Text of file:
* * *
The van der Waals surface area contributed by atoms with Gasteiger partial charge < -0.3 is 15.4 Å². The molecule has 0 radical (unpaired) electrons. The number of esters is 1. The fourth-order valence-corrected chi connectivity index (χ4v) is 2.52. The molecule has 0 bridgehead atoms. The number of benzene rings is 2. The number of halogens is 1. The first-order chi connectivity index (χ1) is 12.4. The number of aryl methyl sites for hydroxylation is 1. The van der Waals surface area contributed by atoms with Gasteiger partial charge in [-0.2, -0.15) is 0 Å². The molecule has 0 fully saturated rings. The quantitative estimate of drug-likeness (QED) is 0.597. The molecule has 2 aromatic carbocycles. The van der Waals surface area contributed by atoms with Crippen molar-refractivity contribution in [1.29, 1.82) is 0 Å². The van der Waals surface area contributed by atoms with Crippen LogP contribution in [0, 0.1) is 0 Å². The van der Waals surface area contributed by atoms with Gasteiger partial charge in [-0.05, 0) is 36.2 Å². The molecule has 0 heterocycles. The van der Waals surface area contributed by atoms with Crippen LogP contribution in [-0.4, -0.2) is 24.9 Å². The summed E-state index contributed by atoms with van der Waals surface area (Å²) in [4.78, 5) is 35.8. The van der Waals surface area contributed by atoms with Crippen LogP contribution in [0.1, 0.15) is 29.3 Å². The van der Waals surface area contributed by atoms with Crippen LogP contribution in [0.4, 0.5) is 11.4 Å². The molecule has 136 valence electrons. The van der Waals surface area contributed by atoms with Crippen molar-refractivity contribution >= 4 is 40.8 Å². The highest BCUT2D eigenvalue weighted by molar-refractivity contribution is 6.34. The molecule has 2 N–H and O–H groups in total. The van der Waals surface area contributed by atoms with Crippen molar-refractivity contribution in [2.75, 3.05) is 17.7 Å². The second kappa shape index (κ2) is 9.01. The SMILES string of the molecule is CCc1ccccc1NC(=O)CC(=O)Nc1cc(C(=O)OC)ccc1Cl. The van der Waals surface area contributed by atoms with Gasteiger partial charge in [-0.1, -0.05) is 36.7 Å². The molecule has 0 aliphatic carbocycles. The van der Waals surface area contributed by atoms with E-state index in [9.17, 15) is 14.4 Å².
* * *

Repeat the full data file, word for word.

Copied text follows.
The van der Waals surface area contributed by atoms with Gasteiger partial charge < -0.3 is 15.4 Å². The molecule has 0 radical (unpaired) electrons. The number of esters is 1. The fourth-order valence-corrected chi connectivity index (χ4v) is 2.52. The molecule has 0 bridgehead atoms. The number of benzene rings is 2. The number of halogens is 1. The first-order chi connectivity index (χ1) is 12.4. The number of aryl methyl sites for hydroxylation is 1. The van der Waals surface area contributed by atoms with Gasteiger partial charge in [-0.2, -0.15) is 0 Å². The molecule has 0 fully saturated rings. The quantitative estimate of drug-likeness (QED) is 0.597. The molecule has 2 aromatic carbocycles. The van der Waals surface area contributed by atoms with Crippen molar-refractivity contribution in [1.29, 1.82) is 0 Å². The van der Waals surface area contributed by atoms with Crippen LogP contribution in [0, 0.1) is 0 Å². The van der Waals surface area contributed by atoms with Gasteiger partial charge in [-0.05, 0) is 36.2 Å². The molecule has 0 heterocycles. The van der Waals surface area contributed by atoms with Crippen LogP contribution in [-0.4, -0.2) is 24.9 Å². The summed E-state index contributed by atoms with van der Waals surface area (Å²) in [4.78, 5) is 35.8. The van der Waals surface area contributed by atoms with Crippen LogP contribution in [0.1, 0.15) is 29.3 Å². The van der Waals surface area contributed by atoms with Crippen LogP contribution in [0.4, 0.5) is 11.4 Å². The molecule has 136 valence electrons. The van der Waals surface area contributed by atoms with Crippen molar-refractivity contribution >= 4 is 40.8 Å². The highest BCUT2D eigenvalue weighted by molar-refractivity contribution is 6.34. The molecule has 2 N–H and O–H groups in total. The van der Waals surface area contributed by atoms with Crippen molar-refractivity contribution in [2.75, 3.05) is 17.7 Å². The second kappa shape index (κ2) is 9.01. The SMILES string of the molecule is CCc1ccccc1NC(=O)CC(=O)Nc1cc(C(=O)OC)ccc1Cl. The van der Waals surface area contributed by atoms with Gasteiger partial charge in [-0.1, -0.05) is 36.7 Å². The molecule has 0 aliphatic carbocycles. The van der Waals surface area contributed by atoms with E-state index in [9.17, 15) is 14.4 Å².